Unconventional Love by Yvette Michelle Hall (Feb. 2006 Pick of the Month)

Publisher/Date:  PublishAmerica, Jan. 2005
Genre:  Romance
Pages:  153
Website:  http://www.submergebooks.com

Rating: ★★★☆☆ 

When a novel with the title UNCONVENTIONAL LOVE appears, you’re never quite sure what to expect. Would it contain a passionate romance, a puzzling mystery or some nail-biting intrigue? Yvette Michelle Hall’s debut novel is a wild roller-coaster ride that has all of those things and more, and the author paints a picture with words where things aren’t always as they look.

The protagonist of Unconventional Love is Rocky, a blonde-haired, Robert-Redford look-alike who works as an auto mechanic. While out one night with the boss and a potential client, Max Constantino, she introduces herself to Coco, a sexy, pecan-tan stripper, and they exchange phone numbers at the end of an extremely private dance. Pretty soon, they’re spending a lot more time together and become live-in lovers. Despite Rocky’s disdain for her seedy profession, Coco manages to dance her way into Rocky’s heart – but it also sets her up for danger after she’s abducted.

The novel also follows the relationship of Max and his wife, Leslie, a woman who is tired of her husband’s cheating ways. What she doesn’t know is that Max’s most recent lover has a little something extra – and is blackmailing him to keep it underwraps. Meanwhile, Leslie’s having her own fun with a handsome stud, one who just might turn her out.

There’s a lot more – I mean, a lot more — going on in Unconventional Love, but that you’ll have to read for yourself. The point of Unconventional Love – a novel with several plot twists and turns – is discovering just who is who in this jumbled story. Hall pulls it together nicely, and the book’s quick pace will have you wondering what will happen next. Although the author’s occasional stiff delivery and dialogue can derail the flow, Hall is a good writer who I believe will definitely improve with each novel.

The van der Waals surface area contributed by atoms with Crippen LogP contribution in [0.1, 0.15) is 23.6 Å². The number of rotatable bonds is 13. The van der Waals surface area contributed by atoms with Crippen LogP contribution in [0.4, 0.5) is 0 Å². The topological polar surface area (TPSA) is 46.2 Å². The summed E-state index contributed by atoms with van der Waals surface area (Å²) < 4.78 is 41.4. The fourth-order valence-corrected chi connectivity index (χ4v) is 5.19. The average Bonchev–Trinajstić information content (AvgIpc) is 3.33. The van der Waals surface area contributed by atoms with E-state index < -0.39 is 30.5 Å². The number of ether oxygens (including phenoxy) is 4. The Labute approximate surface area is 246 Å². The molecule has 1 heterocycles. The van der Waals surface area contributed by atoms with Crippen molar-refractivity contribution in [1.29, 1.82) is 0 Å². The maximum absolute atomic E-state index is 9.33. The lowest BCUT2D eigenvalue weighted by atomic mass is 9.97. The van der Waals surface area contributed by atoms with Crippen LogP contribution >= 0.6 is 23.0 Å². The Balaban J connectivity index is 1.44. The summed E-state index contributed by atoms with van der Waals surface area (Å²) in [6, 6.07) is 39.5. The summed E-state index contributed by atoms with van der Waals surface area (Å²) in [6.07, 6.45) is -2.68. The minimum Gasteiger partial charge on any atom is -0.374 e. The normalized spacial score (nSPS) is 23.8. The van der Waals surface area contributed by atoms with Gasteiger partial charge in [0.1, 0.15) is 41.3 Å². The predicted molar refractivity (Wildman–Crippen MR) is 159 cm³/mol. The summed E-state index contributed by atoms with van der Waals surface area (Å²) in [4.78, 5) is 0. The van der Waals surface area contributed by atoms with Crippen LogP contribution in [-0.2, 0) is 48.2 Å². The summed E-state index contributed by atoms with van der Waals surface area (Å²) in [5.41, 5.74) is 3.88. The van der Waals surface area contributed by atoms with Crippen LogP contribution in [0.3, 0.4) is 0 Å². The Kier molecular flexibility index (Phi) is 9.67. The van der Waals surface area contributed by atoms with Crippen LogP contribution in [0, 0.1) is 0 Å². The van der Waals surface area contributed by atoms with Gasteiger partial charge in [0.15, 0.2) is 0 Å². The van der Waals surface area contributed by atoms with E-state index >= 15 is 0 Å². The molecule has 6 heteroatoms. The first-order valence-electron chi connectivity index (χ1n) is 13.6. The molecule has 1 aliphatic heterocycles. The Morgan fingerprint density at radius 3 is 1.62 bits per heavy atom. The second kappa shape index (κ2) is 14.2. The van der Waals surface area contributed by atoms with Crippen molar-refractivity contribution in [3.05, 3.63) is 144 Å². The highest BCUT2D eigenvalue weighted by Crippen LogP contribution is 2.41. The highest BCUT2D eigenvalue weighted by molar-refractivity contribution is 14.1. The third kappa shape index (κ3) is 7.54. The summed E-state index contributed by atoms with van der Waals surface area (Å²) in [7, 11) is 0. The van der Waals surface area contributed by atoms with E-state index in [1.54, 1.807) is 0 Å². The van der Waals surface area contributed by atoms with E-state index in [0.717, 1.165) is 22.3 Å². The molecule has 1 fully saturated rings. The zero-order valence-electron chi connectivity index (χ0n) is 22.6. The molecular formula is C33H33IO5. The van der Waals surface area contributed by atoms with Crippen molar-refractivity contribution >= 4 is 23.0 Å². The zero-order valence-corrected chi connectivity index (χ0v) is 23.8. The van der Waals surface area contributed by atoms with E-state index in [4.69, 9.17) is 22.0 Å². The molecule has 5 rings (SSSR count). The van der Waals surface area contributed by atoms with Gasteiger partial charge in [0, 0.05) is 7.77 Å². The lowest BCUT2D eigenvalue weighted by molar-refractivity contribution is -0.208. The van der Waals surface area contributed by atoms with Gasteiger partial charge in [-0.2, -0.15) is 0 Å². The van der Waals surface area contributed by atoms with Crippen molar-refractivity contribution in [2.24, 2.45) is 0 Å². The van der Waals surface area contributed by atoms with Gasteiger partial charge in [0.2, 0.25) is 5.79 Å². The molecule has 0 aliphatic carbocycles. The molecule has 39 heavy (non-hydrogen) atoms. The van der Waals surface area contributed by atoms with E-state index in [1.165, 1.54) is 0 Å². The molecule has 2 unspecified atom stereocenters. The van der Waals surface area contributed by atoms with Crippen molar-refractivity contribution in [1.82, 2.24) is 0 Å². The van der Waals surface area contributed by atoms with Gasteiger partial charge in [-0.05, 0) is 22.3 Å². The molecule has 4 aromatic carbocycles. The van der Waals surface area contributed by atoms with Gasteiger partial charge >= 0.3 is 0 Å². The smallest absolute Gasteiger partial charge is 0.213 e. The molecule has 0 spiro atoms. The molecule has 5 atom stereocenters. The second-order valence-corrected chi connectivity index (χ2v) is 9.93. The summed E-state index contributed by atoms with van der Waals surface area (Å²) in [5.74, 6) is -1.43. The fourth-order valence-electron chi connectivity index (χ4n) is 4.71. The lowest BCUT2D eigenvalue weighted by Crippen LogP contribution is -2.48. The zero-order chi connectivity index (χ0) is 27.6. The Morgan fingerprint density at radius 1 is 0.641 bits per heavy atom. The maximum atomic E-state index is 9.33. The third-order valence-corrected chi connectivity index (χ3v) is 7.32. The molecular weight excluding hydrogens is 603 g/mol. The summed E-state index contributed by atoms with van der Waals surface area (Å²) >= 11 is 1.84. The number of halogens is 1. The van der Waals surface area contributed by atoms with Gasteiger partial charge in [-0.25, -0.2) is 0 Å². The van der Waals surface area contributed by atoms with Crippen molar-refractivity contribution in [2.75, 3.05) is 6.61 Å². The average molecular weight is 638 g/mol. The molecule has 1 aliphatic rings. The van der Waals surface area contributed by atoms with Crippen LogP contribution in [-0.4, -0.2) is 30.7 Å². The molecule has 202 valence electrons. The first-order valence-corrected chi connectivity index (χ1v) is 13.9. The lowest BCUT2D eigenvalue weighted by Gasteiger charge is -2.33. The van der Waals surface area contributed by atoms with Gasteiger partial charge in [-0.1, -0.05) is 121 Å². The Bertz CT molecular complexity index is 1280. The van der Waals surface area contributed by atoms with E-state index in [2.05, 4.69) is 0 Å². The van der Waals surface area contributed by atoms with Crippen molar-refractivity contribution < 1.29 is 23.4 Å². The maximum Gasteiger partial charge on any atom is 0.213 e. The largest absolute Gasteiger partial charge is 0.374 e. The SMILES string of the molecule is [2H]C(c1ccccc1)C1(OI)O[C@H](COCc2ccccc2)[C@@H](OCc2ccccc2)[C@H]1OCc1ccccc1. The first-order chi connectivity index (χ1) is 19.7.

Don’t let this stop you discovering this great novel – and learning just how unconventional love can truly be.

Reviewed February 2006

Callaloo and Other Lesbian Love Tales by LaShonda K. Barnett

Publisher/Date:  New Victoria Publishers, Oct. 1999
Genre(s):  Short Story, Romance
Pages:  123
Website:  http://www.lashondabarnett.com

Rating: ★★★★★ 

Stories of love, loss and affection are finely written in CALLALOO &OTHER LESBIAN LOVE TALES. LaShonda K. Barnett book consists of 17 tasty morsels, each one portraying a distinct flavor of black lesbian love.

All of the tales are written realistically and with passion and soul, and cross various eras, locations and cultural variations for their inspiration. From the late 1950s to the present, Barnett presents these sensuous journeys that travel straight to the heart.

In the first story, “The Homecoming of Narda Boggs,” it’s 1959 Texas, and Jeannie Mae has fallen for the boss’ daughter, discovering that being with Narda is much more exciting than being with her beau, Booker. “Rituals” finds Nella and Muriel more settled with each other in their old age, while Lilah finds her cinematic muse with Kelsea, a white woman she tries hard not to love.

“Miss Hannah’s Lesson” is one of the highlights of Callaloo, and it beautifully portrays the love between a house slave named Sarah and her mistress, Miss Hannah. Hannah cares so much for Sarah she helps the girl learn to read in spite of the trouble it could cause. Through Sarah’s teachings, their love develops so effortlessly despite the differences in their skin color and stations in life.

Every sound has Lily “Remembering Hortense,” and food takes on a passionate meaning in “Breakfast with Dinah.” Shawn can’t play the fool anymore in “The Telephone Call,” while Dorie’s fascination with gay symbols in “Black Triangles, Rainbows and Dykes” helps her figure out whom she is.

Another highlight of Callaloo is the story “Meatloaf,” a woman who agonizes over her lover’s death, but realizes that life with Carmen wasn’t a walk in the park. She relives the pain of living with an alcoholic lover, and decides that she’s been grieving over Carmen far before her tragic death.

A girlfriend’s illness brings a couple closer together in “New Kid on the Block,” and “It Happened One Sunday Afternoon: A True Story” that a young girl falls for a much older woman despite what the world thinks. And Lynn gets a sensuous surprise when her girlfriend unexpectedly shows up in “Tennessee.”

“Losing Sight of Lavender” is a poignant tale about Sael, a lesbian in a HIV-positive support group coming to terms with her mortality. Going to her meetings helps her to reminisce on her life and hope for a better tomorrow despite the prognosis she’s been given.

“Bitter Wine” finds Leta rekindling a friendship with a childhood friend, while an anonymous couple recalls how they met in a “Conversation at Lucy’s.” Death takes its toll “When Sunny Gets Blue,” and a Linda brings a taste of home to her lover with a pot of “Callaloo,” the title story.

Barnett does an excellent job with Callaloo and these adoring tales. It shows the many forms love can take, and just how we all can’t live without a taste.

Reviewed February 2006

Loving Her by Ann Allen Shockley